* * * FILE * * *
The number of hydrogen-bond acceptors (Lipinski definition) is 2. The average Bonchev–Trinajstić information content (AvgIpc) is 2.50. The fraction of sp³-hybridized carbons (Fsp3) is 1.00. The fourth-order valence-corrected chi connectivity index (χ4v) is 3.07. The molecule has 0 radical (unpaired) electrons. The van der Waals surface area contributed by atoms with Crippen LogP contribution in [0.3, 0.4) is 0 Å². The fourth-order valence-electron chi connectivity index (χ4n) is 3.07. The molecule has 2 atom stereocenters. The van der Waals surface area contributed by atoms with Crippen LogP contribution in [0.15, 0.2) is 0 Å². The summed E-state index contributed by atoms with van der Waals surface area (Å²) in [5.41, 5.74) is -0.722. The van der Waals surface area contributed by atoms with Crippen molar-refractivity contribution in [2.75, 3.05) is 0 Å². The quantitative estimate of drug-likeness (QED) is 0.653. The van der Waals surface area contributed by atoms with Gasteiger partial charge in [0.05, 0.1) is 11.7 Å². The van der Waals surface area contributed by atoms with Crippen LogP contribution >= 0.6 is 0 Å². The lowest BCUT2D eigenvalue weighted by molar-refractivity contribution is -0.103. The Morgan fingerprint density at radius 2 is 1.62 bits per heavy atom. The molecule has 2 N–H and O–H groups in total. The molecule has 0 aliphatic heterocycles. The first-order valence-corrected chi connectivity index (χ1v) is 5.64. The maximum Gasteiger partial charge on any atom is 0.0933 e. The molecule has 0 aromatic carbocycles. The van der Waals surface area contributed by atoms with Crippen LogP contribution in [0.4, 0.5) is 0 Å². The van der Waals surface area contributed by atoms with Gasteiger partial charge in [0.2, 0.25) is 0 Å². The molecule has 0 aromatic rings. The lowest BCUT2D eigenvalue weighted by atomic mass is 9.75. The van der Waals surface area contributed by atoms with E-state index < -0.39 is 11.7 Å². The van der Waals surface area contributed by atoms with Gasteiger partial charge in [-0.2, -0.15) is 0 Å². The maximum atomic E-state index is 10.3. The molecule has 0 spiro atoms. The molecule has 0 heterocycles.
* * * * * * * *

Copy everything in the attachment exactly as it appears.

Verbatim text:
The number of hydrogen-bond acceptors (Lipinski definition) is 2. The average Bonchev–Trinajstić information content (AvgIpc) is 2.50. The fraction of sp³-hybridized carbons (Fsp3) is 1.00. The fourth-order valence-corrected chi connectivity index (χ4v) is 3.07. The molecule has 0 radical (unpaired) electrons. The van der Waals surface area contributed by atoms with Crippen LogP contribution in [0.3, 0.4) is 0 Å². The fourth-order valence-electron chi connectivity index (χ4n) is 3.07. The molecule has 2 atom stereocenters. The van der Waals surface area contributed by atoms with Crippen LogP contribution in [0.15, 0.2) is 0 Å². The summed E-state index contributed by atoms with van der Waals surface area (Å²) in [5.41, 5.74) is -0.722. The van der Waals surface area contributed by atoms with Crippen molar-refractivity contribution in [2.75, 3.05) is 0 Å². The quantitative estimate of drug-likeness (QED) is 0.653. The van der Waals surface area contributed by atoms with Gasteiger partial charge in [0.05, 0.1) is 11.7 Å². The van der Waals surface area contributed by atoms with Crippen LogP contribution >= 0.6 is 0 Å². The lowest BCUT2D eigenvalue weighted by molar-refractivity contribution is -0.103. The Morgan fingerprint density at radius 2 is 1.62 bits per heavy atom. The molecule has 2 N–H and O–H groups in total. The molecule has 0 aliphatic heterocycles. The first-order valence-corrected chi connectivity index (χ1v) is 5.64. The maximum Gasteiger partial charge on any atom is 0.0933 e. The molecule has 0 aromatic carbocycles. The van der Waals surface area contributed by atoms with Crippen LogP contribution in [0.4, 0.5) is 0 Å². The van der Waals surface area contributed by atoms with Gasteiger partial charge in [0.2, 0.25) is 0 Å². The molecule has 0 aromatic rings. The lowest BCUT2D eigenvalue weighted by atomic mass is 9.75. The van der Waals surface area contributed by atoms with E-state index < -0.39 is 11.7 Å². The van der Waals surface area contributed by atoms with Gasteiger partial charge in [-0.2, -0.15) is 0 Å². The maximum atomic E-state index is 10.3. The molecule has 0 spiro atoms. The molecule has 0 heterocycles.